LONDON — Save the date: The British government announced Tuesday that the country’s first same-sex weddings can be held on Saturday, March 29.
Equalities Minister Maria Miller said from then on marriage “will be open to everyone, irrespective of whether they fall in love with someone of the same sex or opposite sex.”
”This is just another step in the evolution of marriage and I know that many couples up and down the country will be hugely excited that they can now plan for their big day and demonstrate their love and commitment to each other by getting married,” she said.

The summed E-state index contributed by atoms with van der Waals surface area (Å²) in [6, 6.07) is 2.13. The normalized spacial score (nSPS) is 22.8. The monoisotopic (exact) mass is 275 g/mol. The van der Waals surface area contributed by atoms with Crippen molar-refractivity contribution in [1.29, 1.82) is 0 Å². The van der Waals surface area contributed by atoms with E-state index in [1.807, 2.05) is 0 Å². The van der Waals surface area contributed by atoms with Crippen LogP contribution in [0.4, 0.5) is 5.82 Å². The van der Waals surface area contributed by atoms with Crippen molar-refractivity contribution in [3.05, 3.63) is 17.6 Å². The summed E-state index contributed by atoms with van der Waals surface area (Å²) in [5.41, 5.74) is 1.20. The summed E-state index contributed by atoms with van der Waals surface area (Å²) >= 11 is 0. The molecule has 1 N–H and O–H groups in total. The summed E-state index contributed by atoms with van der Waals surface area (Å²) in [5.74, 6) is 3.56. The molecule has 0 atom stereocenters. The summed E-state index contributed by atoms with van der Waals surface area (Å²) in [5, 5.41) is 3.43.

Article continues belowParliament legalized same-sex marriage in England and Wales in July, with the backing of the leaders of the three main political parties.
Gay couples in England and Wales will be able to get married in civil ceremonies, and in religious services from orders that authorize it – though the country’s main Protestant order, the Church of England, is split on the issue and is barred from marrying gay couples.
Miller said same-sex couples in civil partnerships, which have been legal since 2005, will be able to convert their relationship to marriage by the end of next year.
This material may not be published, broadcast, rewritten, or redistributed.